District 5 held a Crime Reduction Meeting at the Martin Luther King Library last month. Captain Vincent Flores met with a group of nearly 20 people. At least one County Supervisor and three Milwaukee Common Council members were in attendance. Captain Flores provided an overview of District 5, which contains approximately 97,000 people in a 9 square mile area. Riverwest falls wholly within District 5, which has a station just west of Martin Luther King Dr. on Locust Street. Police said they have targeted particular areas of the district for extra coverage during different seasons, days of the week, and times of day. To reduce the effect of rumors, police said they will develop a method to provide the community with accurate information. The group will continue to meet. Call District 5 if you wish to be informed of the meeting times and places. MPD information about District 5 can be found at: http://www.milwaukeepolice.org/@MAINNETSCAPE.htm


Ald. Johnson-Odom, who represents part of Riverwest, is sponsoring an ordinance that the city’s Utilities and Licensing Committee reviewed Tuesday, January 28, after the Currrents went to press… the ordinance, inspired by neighbors’ opposition to Closet Classics’ request for a cabaret license to host Japanese anime showings, would allow the common council to have more regulatory power over entertainment, including requiring businesses to acquire annual licenses or one-time permits from the city to host “shows or exhibitions.” According to the meeting agenda, which can be found on the city’s website, the ordinance excludes events held in taverns if the tavern holds an amusement or theatre license. If approved, applicants would have to submit a plan of operation for the premises on which the shows or exhibitions are to take place, including hours of operation, the number of patrons expected, the legal occupancy limit of the premises, the number of off-street parking spaces available at the premises, whether or not the shows or exhibitions held at the premises will make use of sound amplification equipment and what plans, if any, the applicant has to provide security and for the orderly appearance and operation of the premises with respect to litter and noise. This ordinance also establishes a minimum clothing standard and provides a procedure for the non-renewal, suspension or revocation of licenses.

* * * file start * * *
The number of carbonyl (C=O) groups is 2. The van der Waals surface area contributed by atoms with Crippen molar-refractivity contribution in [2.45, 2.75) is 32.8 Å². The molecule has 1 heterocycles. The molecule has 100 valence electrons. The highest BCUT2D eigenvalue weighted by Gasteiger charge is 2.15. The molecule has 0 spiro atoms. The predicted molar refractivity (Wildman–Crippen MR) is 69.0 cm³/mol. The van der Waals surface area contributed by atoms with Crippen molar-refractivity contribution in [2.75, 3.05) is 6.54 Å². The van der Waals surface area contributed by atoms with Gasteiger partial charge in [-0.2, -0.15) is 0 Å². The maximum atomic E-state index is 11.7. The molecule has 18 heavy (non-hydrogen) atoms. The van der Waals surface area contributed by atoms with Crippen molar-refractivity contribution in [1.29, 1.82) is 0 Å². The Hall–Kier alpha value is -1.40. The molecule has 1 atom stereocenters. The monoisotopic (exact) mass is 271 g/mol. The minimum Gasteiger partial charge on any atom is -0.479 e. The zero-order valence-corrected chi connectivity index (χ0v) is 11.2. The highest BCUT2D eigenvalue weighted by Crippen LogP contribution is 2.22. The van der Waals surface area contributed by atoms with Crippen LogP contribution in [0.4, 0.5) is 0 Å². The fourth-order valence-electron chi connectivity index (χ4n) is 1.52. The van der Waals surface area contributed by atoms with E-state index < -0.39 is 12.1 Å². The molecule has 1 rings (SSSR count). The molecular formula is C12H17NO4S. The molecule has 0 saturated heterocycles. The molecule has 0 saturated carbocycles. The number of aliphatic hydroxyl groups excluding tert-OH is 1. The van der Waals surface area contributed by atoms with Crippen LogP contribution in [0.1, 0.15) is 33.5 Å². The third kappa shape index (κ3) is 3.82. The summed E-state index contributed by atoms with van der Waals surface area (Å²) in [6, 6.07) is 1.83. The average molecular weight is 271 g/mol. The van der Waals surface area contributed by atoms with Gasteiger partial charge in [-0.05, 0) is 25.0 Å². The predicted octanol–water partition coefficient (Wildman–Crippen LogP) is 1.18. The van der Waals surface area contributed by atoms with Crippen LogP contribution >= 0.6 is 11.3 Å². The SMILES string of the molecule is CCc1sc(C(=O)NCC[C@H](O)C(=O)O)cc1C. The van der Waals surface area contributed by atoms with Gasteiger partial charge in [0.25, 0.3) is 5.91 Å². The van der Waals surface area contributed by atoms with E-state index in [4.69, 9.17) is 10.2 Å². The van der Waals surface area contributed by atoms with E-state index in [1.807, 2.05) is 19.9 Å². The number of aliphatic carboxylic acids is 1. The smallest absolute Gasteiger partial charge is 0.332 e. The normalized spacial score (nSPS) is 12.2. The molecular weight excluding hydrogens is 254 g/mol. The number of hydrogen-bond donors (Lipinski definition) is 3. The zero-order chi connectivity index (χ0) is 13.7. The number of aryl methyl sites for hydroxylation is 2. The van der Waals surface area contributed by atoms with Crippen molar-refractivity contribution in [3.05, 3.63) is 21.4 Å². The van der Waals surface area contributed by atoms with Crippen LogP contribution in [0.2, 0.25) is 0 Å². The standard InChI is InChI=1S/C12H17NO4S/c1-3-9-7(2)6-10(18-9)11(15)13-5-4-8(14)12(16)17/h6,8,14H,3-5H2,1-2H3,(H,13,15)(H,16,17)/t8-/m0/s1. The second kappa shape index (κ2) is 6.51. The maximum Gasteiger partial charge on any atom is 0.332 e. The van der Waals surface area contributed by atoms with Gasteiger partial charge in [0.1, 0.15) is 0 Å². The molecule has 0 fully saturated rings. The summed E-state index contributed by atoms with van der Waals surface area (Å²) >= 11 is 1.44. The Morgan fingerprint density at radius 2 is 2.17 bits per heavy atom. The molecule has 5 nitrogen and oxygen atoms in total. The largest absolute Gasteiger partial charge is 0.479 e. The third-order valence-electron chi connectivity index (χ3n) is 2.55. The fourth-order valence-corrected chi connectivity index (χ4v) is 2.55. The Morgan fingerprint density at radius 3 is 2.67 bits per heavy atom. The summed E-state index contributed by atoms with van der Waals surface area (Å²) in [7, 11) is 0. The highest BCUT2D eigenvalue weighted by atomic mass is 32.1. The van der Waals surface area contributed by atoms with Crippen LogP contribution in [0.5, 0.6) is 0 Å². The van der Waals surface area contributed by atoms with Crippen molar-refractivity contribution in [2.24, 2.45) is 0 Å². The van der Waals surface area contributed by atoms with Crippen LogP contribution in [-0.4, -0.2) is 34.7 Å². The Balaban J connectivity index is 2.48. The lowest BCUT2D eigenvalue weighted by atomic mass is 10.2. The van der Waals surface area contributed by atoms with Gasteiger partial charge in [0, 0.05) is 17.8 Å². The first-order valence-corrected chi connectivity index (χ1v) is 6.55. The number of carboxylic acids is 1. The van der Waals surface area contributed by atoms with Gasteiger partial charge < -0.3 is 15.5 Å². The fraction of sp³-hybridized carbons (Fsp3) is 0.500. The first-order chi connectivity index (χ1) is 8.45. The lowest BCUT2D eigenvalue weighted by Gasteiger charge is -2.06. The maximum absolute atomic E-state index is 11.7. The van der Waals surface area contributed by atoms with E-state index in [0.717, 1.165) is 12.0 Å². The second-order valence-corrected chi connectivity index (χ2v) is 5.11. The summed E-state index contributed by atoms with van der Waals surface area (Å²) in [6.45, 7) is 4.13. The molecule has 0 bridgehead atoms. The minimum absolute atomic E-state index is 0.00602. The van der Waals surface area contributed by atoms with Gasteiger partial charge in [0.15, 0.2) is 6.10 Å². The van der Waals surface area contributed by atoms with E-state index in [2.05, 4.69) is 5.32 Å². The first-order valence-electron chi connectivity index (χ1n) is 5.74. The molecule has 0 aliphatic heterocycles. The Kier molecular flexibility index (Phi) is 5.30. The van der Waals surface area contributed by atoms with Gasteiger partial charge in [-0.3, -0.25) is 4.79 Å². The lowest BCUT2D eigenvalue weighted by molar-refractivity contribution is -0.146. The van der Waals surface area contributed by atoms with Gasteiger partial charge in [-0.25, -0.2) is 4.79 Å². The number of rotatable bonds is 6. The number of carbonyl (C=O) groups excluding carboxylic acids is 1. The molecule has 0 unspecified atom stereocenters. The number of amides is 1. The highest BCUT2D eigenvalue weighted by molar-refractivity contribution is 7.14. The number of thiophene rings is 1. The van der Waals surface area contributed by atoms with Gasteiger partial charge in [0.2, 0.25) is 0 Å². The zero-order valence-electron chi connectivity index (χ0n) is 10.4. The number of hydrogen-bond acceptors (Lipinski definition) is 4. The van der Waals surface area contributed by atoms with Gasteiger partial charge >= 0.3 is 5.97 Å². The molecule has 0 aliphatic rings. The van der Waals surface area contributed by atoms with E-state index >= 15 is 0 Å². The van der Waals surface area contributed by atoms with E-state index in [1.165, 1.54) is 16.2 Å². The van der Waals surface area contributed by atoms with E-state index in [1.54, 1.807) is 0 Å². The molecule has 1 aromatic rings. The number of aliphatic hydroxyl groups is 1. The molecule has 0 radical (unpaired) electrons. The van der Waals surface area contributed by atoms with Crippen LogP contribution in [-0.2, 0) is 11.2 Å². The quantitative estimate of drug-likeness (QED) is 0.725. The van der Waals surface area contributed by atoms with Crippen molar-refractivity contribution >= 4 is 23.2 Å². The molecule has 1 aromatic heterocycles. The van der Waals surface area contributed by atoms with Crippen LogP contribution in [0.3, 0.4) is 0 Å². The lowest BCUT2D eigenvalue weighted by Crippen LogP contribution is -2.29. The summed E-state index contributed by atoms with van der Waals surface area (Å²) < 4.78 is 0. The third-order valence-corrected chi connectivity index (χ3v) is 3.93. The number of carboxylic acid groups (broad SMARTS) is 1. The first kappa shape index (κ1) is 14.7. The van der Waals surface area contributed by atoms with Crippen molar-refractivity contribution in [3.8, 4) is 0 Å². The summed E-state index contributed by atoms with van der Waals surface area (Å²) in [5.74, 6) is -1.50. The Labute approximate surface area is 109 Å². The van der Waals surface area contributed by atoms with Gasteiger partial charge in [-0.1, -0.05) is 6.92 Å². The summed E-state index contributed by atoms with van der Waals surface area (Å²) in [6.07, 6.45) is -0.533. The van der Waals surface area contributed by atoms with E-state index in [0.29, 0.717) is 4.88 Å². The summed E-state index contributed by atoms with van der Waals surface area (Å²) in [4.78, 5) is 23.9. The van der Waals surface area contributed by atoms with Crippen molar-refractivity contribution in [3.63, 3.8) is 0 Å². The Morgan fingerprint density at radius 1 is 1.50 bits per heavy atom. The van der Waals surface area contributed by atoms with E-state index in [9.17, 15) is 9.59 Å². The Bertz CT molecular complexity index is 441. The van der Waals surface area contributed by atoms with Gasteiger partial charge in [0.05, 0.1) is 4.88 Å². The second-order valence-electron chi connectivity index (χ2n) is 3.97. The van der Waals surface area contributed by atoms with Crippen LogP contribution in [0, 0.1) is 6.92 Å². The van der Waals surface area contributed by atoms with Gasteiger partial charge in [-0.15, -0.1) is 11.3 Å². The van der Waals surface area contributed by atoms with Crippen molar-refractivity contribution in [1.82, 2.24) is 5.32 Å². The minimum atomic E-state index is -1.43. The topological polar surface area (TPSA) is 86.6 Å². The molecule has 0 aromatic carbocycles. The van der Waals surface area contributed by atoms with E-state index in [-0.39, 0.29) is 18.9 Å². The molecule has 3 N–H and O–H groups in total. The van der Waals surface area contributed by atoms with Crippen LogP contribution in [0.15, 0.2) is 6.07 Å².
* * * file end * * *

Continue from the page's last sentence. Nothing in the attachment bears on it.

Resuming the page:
WWMLKJD: What would Martin Luther King Jr. Do? The 800 plus citizens attending the YMCA breakfast at the Pfister Hotel Jan. 20 to celebrate his birthday got several powerful politicians to give their opinions on WWMLKJD regarding current events. The events started with Senator Russ Feingold, who opined that Dr. King would support affirmative action, unlike President George W. Bush, who recently decided this was a good time to reject affirmative action programs. Mayor John O. Norquist took the cue from Senator Feingold and was visibly agitated while presenting his comments. Norquist tarted out saying that Dr. King would be against the war looming with Iraq and heated up to a diatribe against suburban interests encouraging sprawl. Mayor Norquist held that tax incentives to expand businesses in suburban areas that have restrictive zoning codes on housing, which results in communities segregated by class, are an “injustice” that Dr. King would oppose. “I want to make some people uncomfortable this morning,” said Mayor Norquist, probably referring to County Executive Scott Walker and possibly Governor James Doyle, who were in attendance. The Mayor said this sprawl is the driving force behind the proposal to widen the freeways. We do not need to “build roads to disassemble and move industry out of the City,” a city that allows people of all classes to reside, said the Mayor. He seemed ready to lead the charge against this injustice. Concerned citizens can attend the Milwaukee County Board meeting Feb. 6 at 4420 W. Vliet St. to register their opinions.


If you have an activity or item of interest to report, please send email to Further Down Stream at or drop us a line at: Riverwest Currents, 733 E. Clarke St., Milwaukee, WI 53212. (414) 265-7278 Riverwest Currents – Volume 2 – Issue 2 – February 2003